Groarty I.P.S. pupils hold protest outside Guildhall last April
The Department of Education has not yet decided whether a 150-years-old Derry school will remain closed forever.
The current coronavirus pandemic means that all schools across the city are currently closed but last year the Education Authority (EA) proposed discontinuing Groarty Controlled Integrated Primary School.
The school has been a part of the local community for over 150 years. It attained Integrated status in 2006 and is the only Integrated school on the West Bank of the city.
A final decision regarding its closure was expected to be made by the department and new Education Minister Peter Weir at the beginning of this year.
Now, in a statement to the Derry News a spokesperson for the Department of Education said: “As a result of the COVID-19 emergency situation Area Planning activity has largely been paused, with available resources deployed in support of the Department’s emergency response to COVID-19.
“The school will be advised as soon as any decision has been made, however an exact timeframe for a decision cannot be given at this time.”
The number of pupils at the school has fluctuated over time but has not risen above 41 in the past ten years.
Ahead of the 2018/19 school year - before proposals were announced to close - 32 pupils enrolled.
Following that decision numerous parents took the decision to transfer their children to other schools which was reflected in enrolment figures of just 17 for the 2019/20 school year.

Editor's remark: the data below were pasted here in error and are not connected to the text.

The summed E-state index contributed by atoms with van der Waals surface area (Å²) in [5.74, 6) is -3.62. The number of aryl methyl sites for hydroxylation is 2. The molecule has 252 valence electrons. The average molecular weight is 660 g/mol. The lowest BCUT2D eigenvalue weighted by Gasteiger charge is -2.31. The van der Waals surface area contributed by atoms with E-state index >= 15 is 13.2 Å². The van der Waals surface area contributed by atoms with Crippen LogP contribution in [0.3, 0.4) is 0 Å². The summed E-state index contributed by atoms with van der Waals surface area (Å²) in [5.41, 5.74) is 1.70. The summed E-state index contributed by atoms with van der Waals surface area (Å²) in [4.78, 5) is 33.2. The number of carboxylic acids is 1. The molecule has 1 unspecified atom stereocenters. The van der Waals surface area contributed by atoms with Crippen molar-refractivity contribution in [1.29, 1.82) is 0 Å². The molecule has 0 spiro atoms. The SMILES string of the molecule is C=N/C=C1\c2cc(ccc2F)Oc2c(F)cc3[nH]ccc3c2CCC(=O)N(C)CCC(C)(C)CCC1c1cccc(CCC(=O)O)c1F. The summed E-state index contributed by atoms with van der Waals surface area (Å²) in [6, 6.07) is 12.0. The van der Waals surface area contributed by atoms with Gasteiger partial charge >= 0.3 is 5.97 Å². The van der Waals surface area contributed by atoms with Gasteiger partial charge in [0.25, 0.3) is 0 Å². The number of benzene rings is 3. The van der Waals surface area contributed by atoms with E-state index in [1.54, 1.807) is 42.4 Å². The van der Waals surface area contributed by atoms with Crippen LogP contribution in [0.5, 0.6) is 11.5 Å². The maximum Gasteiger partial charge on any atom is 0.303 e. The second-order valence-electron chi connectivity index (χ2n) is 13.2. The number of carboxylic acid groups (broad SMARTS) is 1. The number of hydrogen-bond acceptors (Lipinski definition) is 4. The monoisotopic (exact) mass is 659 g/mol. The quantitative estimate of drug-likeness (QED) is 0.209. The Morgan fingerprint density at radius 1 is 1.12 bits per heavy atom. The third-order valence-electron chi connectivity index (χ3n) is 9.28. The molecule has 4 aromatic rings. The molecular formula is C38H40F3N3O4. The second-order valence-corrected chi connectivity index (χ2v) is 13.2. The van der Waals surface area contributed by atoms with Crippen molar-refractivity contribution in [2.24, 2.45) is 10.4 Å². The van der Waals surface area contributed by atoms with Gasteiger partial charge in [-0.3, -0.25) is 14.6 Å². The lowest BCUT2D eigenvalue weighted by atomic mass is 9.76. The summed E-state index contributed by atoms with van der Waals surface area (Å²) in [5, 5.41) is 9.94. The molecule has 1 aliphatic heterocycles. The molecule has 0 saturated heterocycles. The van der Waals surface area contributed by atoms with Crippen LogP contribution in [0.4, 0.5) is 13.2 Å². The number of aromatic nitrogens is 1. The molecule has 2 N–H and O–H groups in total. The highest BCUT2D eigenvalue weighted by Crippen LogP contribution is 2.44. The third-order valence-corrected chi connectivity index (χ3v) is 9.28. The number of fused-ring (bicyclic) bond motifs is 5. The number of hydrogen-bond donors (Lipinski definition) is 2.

One parent, Diana McLaughlin, previously told the Derry News that uncertainty surrounding the school’s future and looming transfer tests meant she had to take the ‘difficult decision’ to move her
son and daughter elsewhere.
The EA proposed closing Groarty Integrated Primary School, situated on the Coshquin Road, at the end of August 2020.
Parents were ‘devastated’ when first informed of the plans on April 4, 2019.
Schoolchildren from the school then hand delivered letters to then education chief, Derek Baker, when he visited Derry’s Guildhall imploring him to reconsider.
The school has a capacity for 74 pupils and it was anticipated that by transforming from a controlled primary school to a controlled integrated primary school in 2006 that numbers were going to swell.
A consultation received 18 objections from amongst others the Board of Governors, staff, parents, a local resident and the Northern Ireland Council for Integrated Education.
Points include the fact it is the only integrated primary school in the cityside and considerable distance to the other one, Oakgrove IPS, in the waterside.
It caters for children with special needs and has a strong shared educational programme with Gaelscoil na Daróige.
The case was also made that housing developments are planned for the area which could improve numbers.
However, the EA says that other schools close to Groarty, such as Irish Medium School Gaelscoil na Daróige and Catholic Maintained Schools St Eithne’s and Holy Family have many unfilled places.
The EA argues that the school ‘does not operate within its in-year budget’, the school’s enrolment falls ‘well short’ of the Sustainable Schools Policy criteria for primary schools, set at 105 pupils for a rural school and 140 pupils for an urban school.
And says in addition there are more than two year groups within a classroom as the school operates as a three teacher school.
EA therefore recommends that Groarty Controlled Integrated Primary School discontinues with effect from 31 August 2020.
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